Vacancies on the SGA ballot should not be the norm

Executive+Vice+President+Will+Palauskas+updated+SGA%27s+website+on+Oct.+30+to+include+the+previously+missing+meeting+minutes.
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Vacancies on the SGA ballot should not be the norm

Executive Vice President Will Palauskas updated SGA's website on Oct. 30 to include the previously missing meeting minutes.

Executive Vice President Will Palauskas updated SGA's website on Oct. 30 to include the previously missing meeting minutes.

Photo: Lizzie Heintz

Executive Vice President Will Palauskas updated SGA's website on Oct. 30 to include the previously missing meeting minutes.

Photo: Lizzie Heintz

Photo: Lizzie Heintz

Executive Vice President Will Palauskas updated SGA's website on Oct. 30 to include the previously missing meeting minutes.

By Editorial Board

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As Emerson continues to expand its academics and its campus, the Student Government Association functions as a vital pipeline among students, the administration, and the Board of Trustees. The organization oversees the student activities fund, charges itself with protecting the rights of the students they govern, and represents the interests of each class and major. 

Yet it seems like every time SGA elections roll around, important positions within the organization have the potential to remain unoccupied. Some roles listed on the ballot are entirely absent of candidates. And this year is no different.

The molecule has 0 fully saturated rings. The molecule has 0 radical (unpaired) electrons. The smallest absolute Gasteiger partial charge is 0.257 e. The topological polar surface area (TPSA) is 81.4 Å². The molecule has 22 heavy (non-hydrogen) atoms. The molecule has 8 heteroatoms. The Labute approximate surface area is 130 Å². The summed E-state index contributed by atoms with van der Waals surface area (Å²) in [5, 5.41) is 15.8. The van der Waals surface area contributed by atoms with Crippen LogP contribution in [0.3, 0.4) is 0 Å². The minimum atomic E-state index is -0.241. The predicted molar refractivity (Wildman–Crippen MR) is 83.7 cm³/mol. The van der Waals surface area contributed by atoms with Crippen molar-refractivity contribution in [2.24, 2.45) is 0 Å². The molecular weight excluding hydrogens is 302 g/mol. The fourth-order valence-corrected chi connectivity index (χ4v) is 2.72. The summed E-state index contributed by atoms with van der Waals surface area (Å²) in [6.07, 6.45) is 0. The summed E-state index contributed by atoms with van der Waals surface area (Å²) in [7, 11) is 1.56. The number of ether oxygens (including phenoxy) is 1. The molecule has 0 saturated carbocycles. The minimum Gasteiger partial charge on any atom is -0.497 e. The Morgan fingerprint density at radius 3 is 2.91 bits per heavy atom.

This month, the two candidates vying for the executive president position dropped out unexpectedly following Executive President Raz Moayed’s decision to step down to attend Emerson Los Angeles next semester. Will Palauskas, the current executive vice president, launched an official write-in campaign on Tuesday, only a week before elections. 

Palauskas could be the saving grace for SGA—the solution to fill a vacancy that may threaten the daily workings of the entire organization. With semesters of experience in SGA, he could serve as an alternative option for voters to fall back on. But even then, his potential election to the position would leave his current role as vice president unoccupied.

The SGA operates quietly behind the curtain for our student population. However, every semester, SGA holds events to promote communication and learn more about students’ needs to no avail. 

But all of us, as members of the Emerson community, should take it upon ourselves to end these recurring openings on the ballot. We owe ourselves options—multiple, qualified candidates who can be responsible for the minute decisions that allow our campus to run smoothly. As impassioned students who care about the state of our campus and its future, we should take it upon ourselves to vote, of course, but also to run. 

The Beacon’s editorial board has repeatedly fought for students’ increased involvement with SGA. When The Beacon’s editorial board saw a diverse slate of options vying for the executive president position in 2015, they wrote an entire editorial commending the candidates. But more often than not, the editorial board has pressed students to up their engagement with SGA. In fact, in March 2017, The Beacon wrote an editorial titled “Please run a write-in campaign” with the same sentiments we are fighting for today. The fact that we have been writing similar editorials asking students to participate for years speaks to both poor marketing on the part of SGA and lack of community engagement in student government.